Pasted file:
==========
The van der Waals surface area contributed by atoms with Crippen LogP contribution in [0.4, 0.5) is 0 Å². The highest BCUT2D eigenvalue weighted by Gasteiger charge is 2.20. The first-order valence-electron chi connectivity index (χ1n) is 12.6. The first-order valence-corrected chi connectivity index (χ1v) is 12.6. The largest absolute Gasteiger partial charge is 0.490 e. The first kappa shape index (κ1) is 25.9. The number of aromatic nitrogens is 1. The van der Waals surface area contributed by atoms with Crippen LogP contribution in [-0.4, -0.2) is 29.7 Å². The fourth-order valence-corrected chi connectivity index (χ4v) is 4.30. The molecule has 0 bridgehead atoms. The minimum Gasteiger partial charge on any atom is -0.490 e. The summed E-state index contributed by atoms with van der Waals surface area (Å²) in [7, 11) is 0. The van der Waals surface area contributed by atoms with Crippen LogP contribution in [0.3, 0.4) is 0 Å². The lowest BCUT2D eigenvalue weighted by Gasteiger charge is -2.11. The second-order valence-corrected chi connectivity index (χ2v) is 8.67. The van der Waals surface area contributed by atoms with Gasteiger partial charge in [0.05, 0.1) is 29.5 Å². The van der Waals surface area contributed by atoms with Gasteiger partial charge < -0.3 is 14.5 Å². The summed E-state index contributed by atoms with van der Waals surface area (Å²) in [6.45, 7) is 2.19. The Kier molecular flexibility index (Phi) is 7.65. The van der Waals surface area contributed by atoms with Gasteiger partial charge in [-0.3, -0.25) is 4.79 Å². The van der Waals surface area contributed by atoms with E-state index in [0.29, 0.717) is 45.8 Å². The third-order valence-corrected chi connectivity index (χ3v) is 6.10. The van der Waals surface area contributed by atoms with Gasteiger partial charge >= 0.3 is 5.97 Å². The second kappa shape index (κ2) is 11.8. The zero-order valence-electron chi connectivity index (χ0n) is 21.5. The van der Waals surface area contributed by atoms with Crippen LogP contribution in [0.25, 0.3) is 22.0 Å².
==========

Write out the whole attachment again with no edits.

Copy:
The van der Waals surface area contributed by atoms with Crippen LogP contribution in [0.4, 0.5) is 0 Å². The highest BCUT2D eigenvalue weighted by Gasteiger charge is 2.20. The first-order valence-electron chi connectivity index (χ1n) is 12.6. The first-order valence-corrected chi connectivity index (χ1v) is 12.6. The largest absolute Gasteiger partial charge is 0.490 e. The first kappa shape index (κ1) is 25.9. The number of aromatic nitrogens is 1. The van der Waals surface area contributed by atoms with Crippen LogP contribution in [-0.4, -0.2) is 29.7 Å². The fourth-order valence-corrected chi connectivity index (χ4v) is 4.30. The molecule has 0 bridgehead atoms. The minimum Gasteiger partial charge on any atom is -0.490 e. The summed E-state index contributed by atoms with van der Waals surface area (Å²) in [7, 11) is 0. The van der Waals surface area contributed by atoms with Crippen LogP contribution in [0.3, 0.4) is 0 Å². The lowest BCUT2D eigenvalue weighted by Gasteiger charge is -2.11. The second-order valence-corrected chi connectivity index (χ2v) is 8.67. The van der Waals surface area contributed by atoms with Gasteiger partial charge in [0.05, 0.1) is 29.5 Å². The van der Waals surface area contributed by atoms with Gasteiger partial charge < -0.3 is 14.5 Å². The summed E-state index contributed by atoms with van der Waals surface area (Å²) in [6.45, 7) is 2.19. The Kier molecular flexibility index (Phi) is 7.65. The van der Waals surface area contributed by atoms with Gasteiger partial charge in [-0.3, -0.25) is 4.79 Å². The van der Waals surface area contributed by atoms with E-state index in [0.29, 0.717) is 45.8 Å². The third-order valence-corrected chi connectivity index (χ3v) is 6.10. The van der Waals surface area contributed by atoms with Gasteiger partial charge >= 0.3 is 5.97 Å². The second kappa shape index (κ2) is 11.8. The zero-order valence-electron chi connectivity index (χ0n) is 21.5. The van der Waals surface area contributed by atoms with Crippen LogP contribution in [0.25, 0.3) is 22.0 Å².